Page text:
Until, however fleetingly, today. "That is exactly what we expected from Fidel," said Daren Ganga, captaining West Indies for the first time in the absence of Ramnaresh Sarwan, and very happy to camp for the most part under the lid at short leg. "Our attack has lacked a little penetration, but Fidel is that type of bowler. It was a very good day for us. We showed our competitiveness right throughout, which was very important. The first hour really wasn't too pleasant in terms of runs scored, but we held ourselves together and it was a total team effort."
That first hour was an eyebrow-raiser. Despite winning the toss under thick cloud cover, and on the same rock-hard strip that a certain Steve Harmison had exploited to the tune of 11 wickets last summer, England chose to bat and were soon hurtling along at a run a ball, against bowling that was as green but threatening as the pitch itself. Andrew Strauss failed to survive, Michael Vaughan did but twice fizzed leave-alone strokes to the third man boundary. Only Alastair Cook - with long-limbed insouciance and confidence coursing through his veins - looked in any sort of command.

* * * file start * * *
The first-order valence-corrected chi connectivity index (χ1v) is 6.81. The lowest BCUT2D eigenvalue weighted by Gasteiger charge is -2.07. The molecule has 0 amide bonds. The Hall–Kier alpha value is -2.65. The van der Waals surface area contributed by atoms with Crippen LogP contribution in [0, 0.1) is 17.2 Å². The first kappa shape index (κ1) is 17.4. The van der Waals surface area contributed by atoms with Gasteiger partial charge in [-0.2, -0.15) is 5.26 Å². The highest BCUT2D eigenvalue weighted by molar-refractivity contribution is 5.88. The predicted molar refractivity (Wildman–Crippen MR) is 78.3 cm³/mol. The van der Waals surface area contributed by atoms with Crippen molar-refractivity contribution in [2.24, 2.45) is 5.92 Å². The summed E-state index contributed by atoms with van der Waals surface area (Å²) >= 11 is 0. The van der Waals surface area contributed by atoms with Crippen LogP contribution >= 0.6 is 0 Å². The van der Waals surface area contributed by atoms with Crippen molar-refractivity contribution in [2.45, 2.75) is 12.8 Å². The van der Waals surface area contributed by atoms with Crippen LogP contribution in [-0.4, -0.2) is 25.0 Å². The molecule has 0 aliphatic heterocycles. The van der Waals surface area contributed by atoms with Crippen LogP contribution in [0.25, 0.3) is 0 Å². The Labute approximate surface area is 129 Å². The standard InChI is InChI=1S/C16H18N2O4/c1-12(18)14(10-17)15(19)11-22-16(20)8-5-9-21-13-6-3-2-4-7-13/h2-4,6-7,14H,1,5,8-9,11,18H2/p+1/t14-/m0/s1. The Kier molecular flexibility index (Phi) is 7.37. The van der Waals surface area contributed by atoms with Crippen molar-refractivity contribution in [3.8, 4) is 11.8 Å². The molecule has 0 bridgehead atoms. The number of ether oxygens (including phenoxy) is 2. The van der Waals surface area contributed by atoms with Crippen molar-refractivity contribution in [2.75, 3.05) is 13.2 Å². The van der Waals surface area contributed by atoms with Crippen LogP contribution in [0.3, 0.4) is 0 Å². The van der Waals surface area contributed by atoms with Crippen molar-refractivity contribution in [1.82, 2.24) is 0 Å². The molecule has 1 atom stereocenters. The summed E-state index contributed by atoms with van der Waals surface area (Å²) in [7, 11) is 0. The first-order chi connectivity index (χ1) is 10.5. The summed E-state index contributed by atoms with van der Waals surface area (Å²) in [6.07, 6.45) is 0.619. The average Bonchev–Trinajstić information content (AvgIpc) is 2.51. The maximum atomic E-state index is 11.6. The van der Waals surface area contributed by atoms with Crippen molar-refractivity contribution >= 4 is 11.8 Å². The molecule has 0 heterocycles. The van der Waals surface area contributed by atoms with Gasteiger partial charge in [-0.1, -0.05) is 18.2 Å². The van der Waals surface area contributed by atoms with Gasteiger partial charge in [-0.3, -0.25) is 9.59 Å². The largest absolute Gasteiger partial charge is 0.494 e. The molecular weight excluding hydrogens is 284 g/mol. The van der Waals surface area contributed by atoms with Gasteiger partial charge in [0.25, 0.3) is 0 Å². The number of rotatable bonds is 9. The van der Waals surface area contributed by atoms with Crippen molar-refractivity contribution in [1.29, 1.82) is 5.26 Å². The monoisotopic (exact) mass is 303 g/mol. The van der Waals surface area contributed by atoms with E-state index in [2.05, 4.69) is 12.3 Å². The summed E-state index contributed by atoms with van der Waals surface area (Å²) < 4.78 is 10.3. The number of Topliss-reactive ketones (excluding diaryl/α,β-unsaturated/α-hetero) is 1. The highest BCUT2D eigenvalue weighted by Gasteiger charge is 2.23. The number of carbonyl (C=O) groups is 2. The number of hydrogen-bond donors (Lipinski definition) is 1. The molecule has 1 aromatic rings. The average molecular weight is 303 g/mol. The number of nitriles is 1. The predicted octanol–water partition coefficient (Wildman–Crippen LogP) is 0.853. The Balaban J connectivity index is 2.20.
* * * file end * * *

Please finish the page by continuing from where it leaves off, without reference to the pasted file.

Did you see that finish, right in the top corner? I think he's just ordered two extra helmets
Alastair Cook admires the bouncer that pinned Steve Harmison on the forehead
"It was a good cricket wicket, there was plenty for the bowlers," said Cook afterwards, initially answering all press enquiries with the caginess you'd expect from a man whose captain has been through the media mincer. But on the issue of the pitch there was little equivocation. "I think Old Trafford is the quickest wicket I've played on," he said. "A lot is written about how quick Australian wickets are - they may get bounce, but that flew through today, and last year as well."
And if that verdict isn't enough to whet Harmison's enigmatic appetite, then nothing ever will. This evening he was all smiles during his short unbeaten visit to the crease, which was a huge encouragement to England's fans and a cause for slight trepidation for West Indies, seeing as three of his five deliveries were banged in short and very much on target. He ducked one, glanced the second with his ribs, then nutted the third flush on his three lions crest. "Did you see that finish, right in the top corner?" joked an admiring Cook. "I think he's just ordered two extra helmets."